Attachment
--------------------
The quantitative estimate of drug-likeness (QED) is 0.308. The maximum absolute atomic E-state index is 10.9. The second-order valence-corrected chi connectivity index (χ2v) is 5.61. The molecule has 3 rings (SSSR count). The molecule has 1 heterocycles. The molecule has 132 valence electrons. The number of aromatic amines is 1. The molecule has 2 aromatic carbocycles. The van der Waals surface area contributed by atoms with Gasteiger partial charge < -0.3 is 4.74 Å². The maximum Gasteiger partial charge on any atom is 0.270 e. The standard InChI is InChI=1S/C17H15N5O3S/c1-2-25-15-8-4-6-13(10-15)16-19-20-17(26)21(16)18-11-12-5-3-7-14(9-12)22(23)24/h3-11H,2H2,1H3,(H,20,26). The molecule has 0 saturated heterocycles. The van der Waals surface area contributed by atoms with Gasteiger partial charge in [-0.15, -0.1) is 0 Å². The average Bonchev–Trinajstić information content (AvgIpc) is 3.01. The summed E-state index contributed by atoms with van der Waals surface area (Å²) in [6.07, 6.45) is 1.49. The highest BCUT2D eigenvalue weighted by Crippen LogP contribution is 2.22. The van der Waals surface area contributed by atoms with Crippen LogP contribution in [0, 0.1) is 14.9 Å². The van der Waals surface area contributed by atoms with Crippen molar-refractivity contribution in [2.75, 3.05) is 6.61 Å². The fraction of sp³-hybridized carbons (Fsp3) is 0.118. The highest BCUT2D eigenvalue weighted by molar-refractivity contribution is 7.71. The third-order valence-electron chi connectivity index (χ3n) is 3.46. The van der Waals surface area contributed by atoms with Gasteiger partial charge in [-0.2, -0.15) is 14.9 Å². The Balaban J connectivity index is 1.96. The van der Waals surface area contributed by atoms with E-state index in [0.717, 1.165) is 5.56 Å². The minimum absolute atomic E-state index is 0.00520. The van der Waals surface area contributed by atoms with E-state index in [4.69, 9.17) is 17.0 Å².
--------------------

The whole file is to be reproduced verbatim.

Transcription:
The quantitative estimate of drug-likeness (QED) is 0.308. The maximum absolute atomic E-state index is 10.9. The second-order valence-corrected chi connectivity index (χ2v) is 5.61. The molecule has 3 rings (SSSR count). The molecule has 1 heterocycles. The molecule has 132 valence electrons. The number of aromatic amines is 1. The molecule has 2 aromatic carbocycles. The van der Waals surface area contributed by atoms with Gasteiger partial charge < -0.3 is 4.74 Å². The maximum Gasteiger partial charge on any atom is 0.270 e. The standard InChI is InChI=1S/C17H15N5O3S/c1-2-25-15-8-4-6-13(10-15)16-19-20-17(26)21(16)18-11-12-5-3-7-14(9-12)22(23)24/h3-11H,2H2,1H3,(H,20,26). The molecule has 0 saturated heterocycles. The van der Waals surface area contributed by atoms with Gasteiger partial charge in [-0.15, -0.1) is 0 Å². The average Bonchev–Trinajstić information content (AvgIpc) is 3.01. The summed E-state index contributed by atoms with van der Waals surface area (Å²) in [6.07, 6.45) is 1.49. The highest BCUT2D eigenvalue weighted by Crippen LogP contribution is 2.22. The van der Waals surface area contributed by atoms with Crippen LogP contribution in [0, 0.1) is 14.9 Å². The van der Waals surface area contributed by atoms with Crippen molar-refractivity contribution in [2.75, 3.05) is 6.61 Å². The fraction of sp³-hybridized carbons (Fsp3) is 0.118. The highest BCUT2D eigenvalue weighted by molar-refractivity contribution is 7.71. The third-order valence-electron chi connectivity index (χ3n) is 3.46. The van der Waals surface area contributed by atoms with Gasteiger partial charge in [-0.2, -0.15) is 14.9 Å². The Balaban J connectivity index is 1.96. The van der Waals surface area contributed by atoms with E-state index in [0.717, 1.165) is 5.56 Å². The minimum absolute atomic E-state index is 0.00520. The van der Waals surface area contributed by atoms with E-state index in [4.69, 9.17) is 17.0 Å².